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Journal of Financial Planning : the irony
Old 02-10-2011, 08:02 PM   #1
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Journal of Financial Planning : the irony

I found the juxtaposition of these two articles in the contents of this month's JFP to be quite ironic.

Slow-Timing the Market, an Alternative Portfolio-Allocation Approach
by D. Allen Cohen, Ph.D.
The author proposes a method to help clients take advantage of intermediate-term statistical market trends and make better adjustments to their portfolio allocations.

Is Buy and Hold Dead? Exploring the Costs of Tactical Reallocation
by David M. Blanchett, CFP, CLU, AIFA, QPA, CFA
This research shows that a long-term static allocation strategy will likely lead to higher risk-adjusted performance for most investors than a tactical allocation strategy, especially considering additional costs incurred by tactical investors.

I only skimmed through the articles. I think that beating the market consistently is very, very difficult, so I found the second article quite obvious.
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Old 02-10-2011, 08:56 PM   #2
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The issue also has this interview with Rob Arnott, the guy who developed the RAFI indexes (Fundamental Indexes). Whether you agree with him or not (and I don't know where I stand yet), it is an interesting interview that covers his view on why fundamental indexes are better than cap-weighted indexes.

I can't quite figure out how his approach differs from having a Value Index fund (like VG's Value Index VIVAX).

http://www.fpanet.org/docs/assets/B9...6175F5/10Q.pdf
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Old 02-10-2011, 11:49 PM   #3
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Quote:
Originally Posted by walkinwood View Post
The issue also has this interview with Rob Arnott, the guy who developed the RAFI indexes (Fundamental Indexes). Whether you agree with him or not (and I don't know where I stand yet), it is an interesting interview that covers his view on why fundamental indexes are better than cap-weighted indexes.

I can't quite figure out how his approach differs from having a Value Index fund (like VG's Value Index VIVAX).

http://www.fpanet.org/docs/assets/B9...6175F5/10Q.pdf
I think the difference is in the weighting. VIVAX "attempts to replicate the target index by investing all, or substantially all, of its assets in the stocks that make up the index, holding each stock in approximately the same proportion as its weighting in the index."(emphasis added) I think this means that VIVAX is made up of stocks with value characteristics, weighted by market capitalization. The stocks in a fundamental index are held in amounts according to their economic weight, which is a score based on, IIRC, four fundamental characteristics of the stock. A fundamental index would probably include many of the same stocks as a value index, but would hold more of a stock that scores well in all four characteristics but has low market cap, than there would be of a stock with higher market cap but poorer scores. I read a book about fundamental indexing last year, and it makes sense to me that fundamental indexes would outperform cap-weighted ones, but I don't have access to the RAFI funds with my current 457 plan custodians, so I haven't bothered to look up the charts and see whether the theoretical out-performance actually shows up in practice. It may turn out that for all practical purposes, a fundamental fund and a value fund are interchangeable.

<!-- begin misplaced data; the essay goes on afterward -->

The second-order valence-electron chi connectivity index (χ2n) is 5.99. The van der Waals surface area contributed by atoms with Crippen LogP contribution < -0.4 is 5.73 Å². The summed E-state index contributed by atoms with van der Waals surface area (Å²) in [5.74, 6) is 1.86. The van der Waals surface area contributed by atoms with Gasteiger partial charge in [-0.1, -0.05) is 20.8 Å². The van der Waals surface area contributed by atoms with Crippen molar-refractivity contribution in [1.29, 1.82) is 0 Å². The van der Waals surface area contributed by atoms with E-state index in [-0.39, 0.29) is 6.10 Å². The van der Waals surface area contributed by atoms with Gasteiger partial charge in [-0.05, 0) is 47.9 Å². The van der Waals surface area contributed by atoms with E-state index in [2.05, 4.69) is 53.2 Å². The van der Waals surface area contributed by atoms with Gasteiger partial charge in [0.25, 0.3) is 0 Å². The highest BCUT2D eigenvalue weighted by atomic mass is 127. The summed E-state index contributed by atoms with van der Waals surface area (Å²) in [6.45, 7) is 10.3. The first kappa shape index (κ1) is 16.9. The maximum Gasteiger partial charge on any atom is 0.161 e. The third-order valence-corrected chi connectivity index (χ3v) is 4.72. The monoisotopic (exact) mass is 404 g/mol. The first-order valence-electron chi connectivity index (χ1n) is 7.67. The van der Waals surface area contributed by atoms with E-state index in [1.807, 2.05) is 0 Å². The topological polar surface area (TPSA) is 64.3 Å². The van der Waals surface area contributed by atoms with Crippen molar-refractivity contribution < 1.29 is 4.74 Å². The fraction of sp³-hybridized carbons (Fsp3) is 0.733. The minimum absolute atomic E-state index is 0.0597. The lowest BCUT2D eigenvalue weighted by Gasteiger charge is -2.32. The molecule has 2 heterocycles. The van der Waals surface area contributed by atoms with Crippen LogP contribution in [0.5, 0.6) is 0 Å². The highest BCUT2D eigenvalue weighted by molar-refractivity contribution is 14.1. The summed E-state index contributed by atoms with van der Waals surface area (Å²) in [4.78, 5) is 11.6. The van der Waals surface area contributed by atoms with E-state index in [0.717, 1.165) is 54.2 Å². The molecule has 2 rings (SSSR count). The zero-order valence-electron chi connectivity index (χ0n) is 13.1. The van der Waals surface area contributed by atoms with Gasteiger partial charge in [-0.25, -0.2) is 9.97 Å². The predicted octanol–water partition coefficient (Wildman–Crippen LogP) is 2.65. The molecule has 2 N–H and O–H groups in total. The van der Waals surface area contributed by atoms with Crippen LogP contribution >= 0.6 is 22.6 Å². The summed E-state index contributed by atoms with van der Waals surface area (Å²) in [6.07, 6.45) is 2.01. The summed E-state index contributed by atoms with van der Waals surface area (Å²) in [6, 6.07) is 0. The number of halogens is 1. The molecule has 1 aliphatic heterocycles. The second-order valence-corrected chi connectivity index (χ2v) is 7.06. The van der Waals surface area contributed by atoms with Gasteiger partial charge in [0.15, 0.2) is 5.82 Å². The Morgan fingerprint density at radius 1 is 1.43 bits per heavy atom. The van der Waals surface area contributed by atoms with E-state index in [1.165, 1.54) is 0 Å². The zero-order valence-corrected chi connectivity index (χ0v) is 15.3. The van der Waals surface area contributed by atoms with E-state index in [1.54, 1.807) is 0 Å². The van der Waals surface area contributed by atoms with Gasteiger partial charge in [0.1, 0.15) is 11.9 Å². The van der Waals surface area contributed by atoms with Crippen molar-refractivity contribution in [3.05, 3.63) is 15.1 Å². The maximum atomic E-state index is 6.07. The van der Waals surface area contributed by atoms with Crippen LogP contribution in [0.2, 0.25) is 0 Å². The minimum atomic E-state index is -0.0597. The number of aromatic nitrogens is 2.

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Old 02-12-2011, 09:22 AM   #4
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Thanks kyounge. Do you remember the name of the book? Would your recommend it as a good primer for Fundamental Indexing?
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Old 02-12-2011, 02:33 PM   #5
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Thanks kyounge. Do you remember the name of the book? Would your recommend it as a good primer for Fundamental Indexing?
The book is called The Fundamental Index. I started a thread about it last year. I don't know about calling it a primer, it's perhaps not simplified enough to be called one, but it was a clear explanation of what fundamental indexing is and why the authors advocate it.
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Old 02-13-2011, 09:01 AM   #6
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I can't remember when I first got the link to this article, but it explores performance & volatility differences between ETFs based on cap-weighted, equal weight and fundamental indexes over the last 5 years

WSJ: Index Funds Get a Makeover


Bottom line : cap weighted indexes had the least volatility & lowest returns. Fundamental indexes had the most volatility & best returns.
And ...
Quote:
And what about when market bubbles burst?
Turns out, both Rydex S&P Equal Weight and PowerShares FTSE RAFI US 1000 underperformed the market in the most recent crash. From Dec. 31, 2007 to the March 9, 2009 market bottom, the Rydex fund lost 56.4% and the PowerShares fund lost 57.9%, versus the 53.9% loss for the S&P 500.
The market may be irrational, but it is devilishly hard to beat consistently.
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